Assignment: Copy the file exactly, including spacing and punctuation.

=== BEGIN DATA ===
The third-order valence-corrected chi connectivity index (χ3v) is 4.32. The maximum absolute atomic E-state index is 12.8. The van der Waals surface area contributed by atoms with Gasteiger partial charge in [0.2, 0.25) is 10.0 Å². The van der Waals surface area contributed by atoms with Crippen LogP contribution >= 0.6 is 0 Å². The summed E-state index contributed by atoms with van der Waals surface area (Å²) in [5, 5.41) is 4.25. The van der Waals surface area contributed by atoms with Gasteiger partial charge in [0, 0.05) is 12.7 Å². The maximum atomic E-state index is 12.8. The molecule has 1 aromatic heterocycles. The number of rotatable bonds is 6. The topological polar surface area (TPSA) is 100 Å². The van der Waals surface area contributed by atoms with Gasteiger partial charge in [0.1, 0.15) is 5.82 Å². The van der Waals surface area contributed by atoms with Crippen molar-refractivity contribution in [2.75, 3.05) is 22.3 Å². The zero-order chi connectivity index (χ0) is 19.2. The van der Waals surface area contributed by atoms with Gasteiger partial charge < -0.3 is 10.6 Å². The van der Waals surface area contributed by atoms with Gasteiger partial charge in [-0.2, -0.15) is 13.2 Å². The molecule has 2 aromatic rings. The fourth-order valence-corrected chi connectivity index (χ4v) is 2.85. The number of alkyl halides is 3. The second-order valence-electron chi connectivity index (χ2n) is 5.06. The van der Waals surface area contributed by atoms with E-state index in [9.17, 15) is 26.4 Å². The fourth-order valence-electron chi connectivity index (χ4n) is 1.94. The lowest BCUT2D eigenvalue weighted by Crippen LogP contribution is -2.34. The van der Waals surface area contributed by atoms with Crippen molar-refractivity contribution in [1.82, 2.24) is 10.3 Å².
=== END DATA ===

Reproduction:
The third-order valence-corrected chi connectivity index (χ3v) is 4.32. The maximum absolute atomic E-state index is 12.8. The van der Waals surface area contributed by atoms with Gasteiger partial charge in [0.2, 0.25) is 10.0 Å². The van der Waals surface area contributed by atoms with Crippen LogP contribution >= 0.6 is 0 Å². The summed E-state index contributed by atoms with van der Waals surface area (Å²) in [5, 5.41) is 4.25. The van der Waals surface area contributed by atoms with Gasteiger partial charge in [0, 0.05) is 12.7 Å². The maximum atomic E-state index is 12.8. The molecule has 1 aromatic heterocycles. The number of rotatable bonds is 6. The topological polar surface area (TPSA) is 100 Å². The van der Waals surface area contributed by atoms with Gasteiger partial charge in [0.1, 0.15) is 5.82 Å². The van der Waals surface area contributed by atoms with Crippen molar-refractivity contribution in [2.75, 3.05) is 22.3 Å². The zero-order chi connectivity index (χ0) is 19.2. The van der Waals surface area contributed by atoms with Gasteiger partial charge < -0.3 is 10.6 Å². The van der Waals surface area contributed by atoms with Gasteiger partial charge in [-0.2, -0.15) is 13.2 Å². The molecule has 2 aromatic rings. The fourth-order valence-corrected chi connectivity index (χ4v) is 2.85. The number of alkyl halides is 3. The second-order valence-electron chi connectivity index (χ2n) is 5.06. The van der Waals surface area contributed by atoms with E-state index in [9.17, 15) is 26.4 Å². The fourth-order valence-electron chi connectivity index (χ4n) is 1.94. The lowest BCUT2D eigenvalue weighted by Crippen LogP contribution is -2.34. The van der Waals surface area contributed by atoms with Crippen molar-refractivity contribution in [1.82, 2.24) is 10.3 Å².